Many of them are subject to forced indoctrination. They are required to put the Chinese Communist Party first. That’s above their family. That’s above their faith and any other closely held beliefs that they might have. They’re also subject to forced labor.
We actually just saw Congress and the Biden administration instituting new legislation surrounding those issues. But we know that there are so many Uyghurs that are subject to a variety of human rights violations. And they really rose to this scale of the Trump administration on the last day in office saying, “You know what? We’ve got to call a spade a spade.” This is ongoing genocide in crimes against humanity and what it means to be committing genocide, just to put a fine point on it, is having the intent to destroy in whole or in part an entire people group.
And I think we see this most clearly in the way the Chinese Communist Party has a stated goal, according to Adrian Zenz of the Victims of Communism Memorial Foundation, of forcibly sterilizing between 80% to 90% of Uyghur women of childbearing age.
Allen: So they’re open about that, they don’t hide that?
Enos: Yeah. I mean, this can be found in Chinese Communist Party documentation that they want to do that. And what that means is you’re either going to have a significantly smaller or ultimately nonexistent next generation of Uyghurs, if the Chinese Communist Party gets away with this and these are the types of abuses that Chamath is essentially trying to sweep under the rug and say that nobody cares about, and nobody should care about it. This cannot go unaddressed.
Allen: Yeah, yeah. Well, and Olivia, with those comments from Chamath that no one cares about the Uyghurs, I think there would be some people really on both sides of this issue who would say, “You know what? He does have a point there. Not enough people care about this. Not enough people are enraged.” Or [they] might go so far to even say, “No one does care,” because we’re not seeing maybe the response across America or the world that some people would like to say. Do you think that that’s true?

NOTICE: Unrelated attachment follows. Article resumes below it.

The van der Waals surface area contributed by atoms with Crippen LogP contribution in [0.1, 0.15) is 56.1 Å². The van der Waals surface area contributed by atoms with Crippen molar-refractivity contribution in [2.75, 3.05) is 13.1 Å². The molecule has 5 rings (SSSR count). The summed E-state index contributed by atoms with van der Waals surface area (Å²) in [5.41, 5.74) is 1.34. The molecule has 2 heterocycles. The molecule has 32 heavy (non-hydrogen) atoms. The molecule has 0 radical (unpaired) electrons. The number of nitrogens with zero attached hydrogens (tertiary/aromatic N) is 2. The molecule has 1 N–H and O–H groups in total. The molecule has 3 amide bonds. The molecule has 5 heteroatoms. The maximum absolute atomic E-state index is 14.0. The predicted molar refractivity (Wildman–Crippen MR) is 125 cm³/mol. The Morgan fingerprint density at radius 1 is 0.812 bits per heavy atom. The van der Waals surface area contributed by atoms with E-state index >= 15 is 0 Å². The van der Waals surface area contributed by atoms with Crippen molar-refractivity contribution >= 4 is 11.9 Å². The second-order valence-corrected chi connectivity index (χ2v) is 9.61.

Enos: I think that we have seen increasing responses from the U.S. government, both under the Trump administration and under the Biden administration. But I think that there’s a lot more that can be done.
We’ve already seen, obviously, as I mentioned, the atrocity determination we saw under the Trump administration and continued under the Biden administration sanctions, including most recently multilateral sanctions that were undertaken by the U.S., the European Union, the United Kingdom, and Canada in order to hold individuals in China who are responsible for these atrocities accountable.
We also saw more recently the Biden administration at the 11th hour saying, “We’re going to undertake a diplomatic boycott of the upcoming Olympics.” And I think the Olympics actually present a very fantastic opportunity for ordinary Americans to make their discontent with the Chinese Communist Party known.
We’re not obligated to watch the Olympics and to enable China to profit off of advertising. That will happen when NBC airs the Olympics. We are not obligated to purchase goods that we believe might have been produced with forced labor from China. We can choose not to purchase those goods.
And so I think that there are things that ordinary Americans can do beyond just raising awareness and making it so that no one, no American, no person around the globe can say, “We were unaware that genocide and crimes against humanity were happening.” So there’s a lot of responsibility both at the government level, but also at the personal and individual level to really hold China to account.
Allen: Yeah. So, on that personal level, I think it’s helpful to understand some of the relationships that China has with some of the organizations in America, institutions. So something like the Golden State Warriors, and we didn’t talk about Hollywood. So many different large American for-profit entities have some sort of connection, association from China or China is obviously a very large group of people so it’s a huge market to reach and address.
So what does a group like the Golden State Warriors or other large American companies, what does their soft approach toward China mean for China?
Enos: Well, I think, frankly speaking, the fact that the International Olympic Committee, who selected Beijing to host the Olympics, for example, in the first place, the fact that they faced very minimal pushback, honestly, I think emboldens people like Chamath to say the type of things that he’s saying.